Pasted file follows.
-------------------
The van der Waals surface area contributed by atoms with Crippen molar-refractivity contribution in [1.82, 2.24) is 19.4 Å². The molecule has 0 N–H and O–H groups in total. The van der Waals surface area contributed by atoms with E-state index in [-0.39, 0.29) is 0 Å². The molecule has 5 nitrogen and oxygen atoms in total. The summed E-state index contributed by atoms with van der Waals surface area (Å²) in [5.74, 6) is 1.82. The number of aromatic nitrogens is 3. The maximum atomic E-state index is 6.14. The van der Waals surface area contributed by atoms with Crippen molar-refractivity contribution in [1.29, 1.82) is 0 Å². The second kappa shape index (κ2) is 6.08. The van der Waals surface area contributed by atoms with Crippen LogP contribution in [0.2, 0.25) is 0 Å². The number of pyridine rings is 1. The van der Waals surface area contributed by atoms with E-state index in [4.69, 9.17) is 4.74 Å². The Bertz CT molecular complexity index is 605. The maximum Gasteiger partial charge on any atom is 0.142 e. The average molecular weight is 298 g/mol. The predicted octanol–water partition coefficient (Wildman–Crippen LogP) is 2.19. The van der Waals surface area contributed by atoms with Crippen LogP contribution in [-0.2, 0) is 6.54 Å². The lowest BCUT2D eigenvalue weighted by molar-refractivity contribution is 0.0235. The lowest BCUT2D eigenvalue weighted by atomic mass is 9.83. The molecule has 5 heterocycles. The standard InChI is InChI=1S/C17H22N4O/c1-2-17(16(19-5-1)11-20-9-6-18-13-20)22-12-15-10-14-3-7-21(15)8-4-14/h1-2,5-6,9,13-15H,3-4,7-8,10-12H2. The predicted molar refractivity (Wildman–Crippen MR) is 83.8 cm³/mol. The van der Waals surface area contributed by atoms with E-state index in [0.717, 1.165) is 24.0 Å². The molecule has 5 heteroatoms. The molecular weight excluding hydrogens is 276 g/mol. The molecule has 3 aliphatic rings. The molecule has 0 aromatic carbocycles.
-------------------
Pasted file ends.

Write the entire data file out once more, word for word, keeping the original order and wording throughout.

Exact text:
The van der Waals surface area contributed by atoms with Crippen molar-refractivity contribution in [1.82, 2.24) is 19.4 Å². The molecule has 0 N–H and O–H groups in total. The van der Waals surface area contributed by atoms with E-state index in [-0.39, 0.29) is 0 Å². The molecule has 5 nitrogen and oxygen atoms in total. The summed E-state index contributed by atoms with van der Waals surface area (Å²) in [5.74, 6) is 1.82. The number of aromatic nitrogens is 3. The maximum atomic E-state index is 6.14. The van der Waals surface area contributed by atoms with Crippen molar-refractivity contribution in [1.29, 1.82) is 0 Å². The second kappa shape index (κ2) is 6.08. The van der Waals surface area contributed by atoms with Crippen LogP contribution in [0.2, 0.25) is 0 Å². The number of pyridine rings is 1. The van der Waals surface area contributed by atoms with E-state index in [4.69, 9.17) is 4.74 Å². The Bertz CT molecular complexity index is 605. The maximum Gasteiger partial charge on any atom is 0.142 e. The average molecular weight is 298 g/mol. The predicted octanol–water partition coefficient (Wildman–Crippen LogP) is 2.19. The van der Waals surface area contributed by atoms with Crippen LogP contribution in [-0.2, 0) is 6.54 Å². The lowest BCUT2D eigenvalue weighted by molar-refractivity contribution is 0.0235. The lowest BCUT2D eigenvalue weighted by atomic mass is 9.83. The molecule has 5 heterocycles. The standard InChI is InChI=1S/C17H22N4O/c1-2-17(16(19-5-1)11-20-9-6-18-13-20)22-12-15-10-14-3-7-21(15)8-4-14/h1-2,5-6,9,13-15H,3-4,7-8,10-12H2. The predicted molar refractivity (Wildman–Crippen MR) is 83.8 cm³/mol. The van der Waals surface area contributed by atoms with E-state index in [0.717, 1.165) is 24.0 Å². The molecule has 5 heteroatoms. The molecular weight excluding hydrogens is 276 g/mol. The molecule has 3 aliphatic rings. The molecule has 0 aromatic carbocycles.